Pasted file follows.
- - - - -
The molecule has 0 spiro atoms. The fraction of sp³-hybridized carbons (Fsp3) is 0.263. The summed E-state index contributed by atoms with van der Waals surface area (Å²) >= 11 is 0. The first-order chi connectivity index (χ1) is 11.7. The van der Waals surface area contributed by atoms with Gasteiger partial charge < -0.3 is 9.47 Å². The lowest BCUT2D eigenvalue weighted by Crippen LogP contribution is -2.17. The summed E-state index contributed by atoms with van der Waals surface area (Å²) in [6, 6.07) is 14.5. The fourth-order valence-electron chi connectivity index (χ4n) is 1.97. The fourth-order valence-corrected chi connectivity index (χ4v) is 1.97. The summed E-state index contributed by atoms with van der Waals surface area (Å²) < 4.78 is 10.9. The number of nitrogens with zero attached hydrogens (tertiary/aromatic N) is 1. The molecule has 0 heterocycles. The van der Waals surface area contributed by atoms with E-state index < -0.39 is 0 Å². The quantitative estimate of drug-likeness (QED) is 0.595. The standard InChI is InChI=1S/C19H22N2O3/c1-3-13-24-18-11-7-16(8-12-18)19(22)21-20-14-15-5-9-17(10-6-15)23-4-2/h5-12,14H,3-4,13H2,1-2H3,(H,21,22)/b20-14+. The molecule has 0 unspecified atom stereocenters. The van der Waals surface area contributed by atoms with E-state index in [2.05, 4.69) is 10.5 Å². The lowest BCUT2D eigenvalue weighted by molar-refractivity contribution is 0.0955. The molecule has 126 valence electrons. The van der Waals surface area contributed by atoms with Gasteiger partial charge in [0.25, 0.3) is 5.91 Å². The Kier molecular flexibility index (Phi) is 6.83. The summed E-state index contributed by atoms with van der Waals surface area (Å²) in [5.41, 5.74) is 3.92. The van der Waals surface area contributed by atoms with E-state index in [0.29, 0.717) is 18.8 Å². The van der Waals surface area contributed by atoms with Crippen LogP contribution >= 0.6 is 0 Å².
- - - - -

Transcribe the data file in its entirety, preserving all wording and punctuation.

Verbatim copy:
The molecule has 0 spiro atoms. The fraction of sp³-hybridized carbons (Fsp3) is 0.263. The summed E-state index contributed by atoms with van der Waals surface area (Å²) >= 11 is 0. The first-order chi connectivity index (χ1) is 11.7. The van der Waals surface area contributed by atoms with Gasteiger partial charge < -0.3 is 9.47 Å². The lowest BCUT2D eigenvalue weighted by Crippen LogP contribution is -2.17. The summed E-state index contributed by atoms with van der Waals surface area (Å²) in [6, 6.07) is 14.5. The fourth-order valence-electron chi connectivity index (χ4n) is 1.97. The fourth-order valence-corrected chi connectivity index (χ4v) is 1.97. The summed E-state index contributed by atoms with van der Waals surface area (Å²) < 4.78 is 10.9. The number of nitrogens with zero attached hydrogens (tertiary/aromatic N) is 1. The molecule has 0 heterocycles. The van der Waals surface area contributed by atoms with E-state index < -0.39 is 0 Å². The quantitative estimate of drug-likeness (QED) is 0.595. The standard InChI is InChI=1S/C19H22N2O3/c1-3-13-24-18-11-7-16(8-12-18)19(22)21-20-14-15-5-9-17(10-6-15)23-4-2/h5-12,14H,3-4,13H2,1-2H3,(H,21,22)/b20-14+. The molecule has 0 unspecified atom stereocenters. The van der Waals surface area contributed by atoms with E-state index in [2.05, 4.69) is 10.5 Å². The lowest BCUT2D eigenvalue weighted by molar-refractivity contribution is 0.0955. The molecule has 126 valence electrons. The van der Waals surface area contributed by atoms with Gasteiger partial charge in [0.25, 0.3) is 5.91 Å². The Kier molecular flexibility index (Phi) is 6.83. The summed E-state index contributed by atoms with van der Waals surface area (Å²) in [5.41, 5.74) is 3.92. The van der Waals surface area contributed by atoms with E-state index in [0.29, 0.717) is 18.8 Å². The van der Waals surface area contributed by atoms with Crippen LogP contribution >= 0.6 is 0 Å².